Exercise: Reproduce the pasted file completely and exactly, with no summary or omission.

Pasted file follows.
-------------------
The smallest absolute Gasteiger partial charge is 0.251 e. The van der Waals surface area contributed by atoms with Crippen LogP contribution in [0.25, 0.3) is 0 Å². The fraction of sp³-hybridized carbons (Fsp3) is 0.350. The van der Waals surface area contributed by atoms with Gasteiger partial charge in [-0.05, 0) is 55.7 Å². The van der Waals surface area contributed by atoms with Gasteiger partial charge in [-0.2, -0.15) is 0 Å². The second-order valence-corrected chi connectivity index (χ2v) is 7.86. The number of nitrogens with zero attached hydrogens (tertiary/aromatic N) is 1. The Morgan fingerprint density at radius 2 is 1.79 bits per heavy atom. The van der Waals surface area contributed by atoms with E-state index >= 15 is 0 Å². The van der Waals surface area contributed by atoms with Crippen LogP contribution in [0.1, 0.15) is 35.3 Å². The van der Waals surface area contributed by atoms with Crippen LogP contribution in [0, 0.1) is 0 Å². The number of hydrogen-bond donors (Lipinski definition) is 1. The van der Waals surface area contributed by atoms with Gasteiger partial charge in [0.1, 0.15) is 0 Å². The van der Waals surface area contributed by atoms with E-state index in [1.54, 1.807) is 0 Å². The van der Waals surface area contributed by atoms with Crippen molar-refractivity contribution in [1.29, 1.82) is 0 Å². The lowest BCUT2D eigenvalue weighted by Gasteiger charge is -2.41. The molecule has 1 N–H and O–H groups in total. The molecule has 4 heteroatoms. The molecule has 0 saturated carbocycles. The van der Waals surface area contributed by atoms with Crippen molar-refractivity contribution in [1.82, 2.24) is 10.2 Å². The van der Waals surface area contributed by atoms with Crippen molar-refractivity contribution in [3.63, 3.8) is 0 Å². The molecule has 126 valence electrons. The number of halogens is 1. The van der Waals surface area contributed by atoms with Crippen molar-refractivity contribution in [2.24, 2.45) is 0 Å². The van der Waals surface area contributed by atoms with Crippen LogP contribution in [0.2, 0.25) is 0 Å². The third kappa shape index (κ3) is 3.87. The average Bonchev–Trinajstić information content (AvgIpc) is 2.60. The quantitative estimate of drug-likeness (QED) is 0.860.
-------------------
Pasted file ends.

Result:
The smallest absolute Gasteiger partial charge is 0.251 e. The van der Waals surface area contributed by atoms with Crippen LogP contribution in [0.25, 0.3) is 0 Å². The fraction of sp³-hybridized carbons (Fsp3) is 0.350. The van der Waals surface area contributed by atoms with Gasteiger partial charge in [-0.05, 0) is 55.7 Å². The van der Waals surface area contributed by atoms with Gasteiger partial charge in [-0.2, -0.15) is 0 Å². The second-order valence-corrected chi connectivity index (χ2v) is 7.86. The number of nitrogens with zero attached hydrogens (tertiary/aromatic N) is 1. The Morgan fingerprint density at radius 2 is 1.79 bits per heavy atom. The van der Waals surface area contributed by atoms with E-state index >= 15 is 0 Å². The van der Waals surface area contributed by atoms with Crippen LogP contribution in [0.1, 0.15) is 35.3 Å². The van der Waals surface area contributed by atoms with Crippen LogP contribution in [0, 0.1) is 0 Å². The number of hydrogen-bond donors (Lipinski definition) is 1. The van der Waals surface area contributed by atoms with Gasteiger partial charge in [0.1, 0.15) is 0 Å². The van der Waals surface area contributed by atoms with E-state index in [1.54, 1.807) is 0 Å². The van der Waals surface area contributed by atoms with Crippen molar-refractivity contribution in [1.29, 1.82) is 0 Å². The lowest BCUT2D eigenvalue weighted by Gasteiger charge is -2.41. The molecule has 1 N–H and O–H groups in total. The molecule has 4 heteroatoms. The molecule has 0 saturated carbocycles. The van der Waals surface area contributed by atoms with Crippen molar-refractivity contribution in [1.82, 2.24) is 10.2 Å². The van der Waals surface area contributed by atoms with Crippen molar-refractivity contribution in [3.63, 3.8) is 0 Å². The molecule has 126 valence electrons. The number of halogens is 1. The van der Waals surface area contributed by atoms with Crippen molar-refractivity contribution in [2.24, 2.45) is 0 Å². The van der Waals surface area contributed by atoms with Crippen LogP contribution in [0.2, 0.25) is 0 Å². The third kappa shape index (κ3) is 3.87. The average Bonchev–Trinajstić information content (AvgIpc) is 2.60. The quantitative estimate of drug-likeness (QED) is 0.860.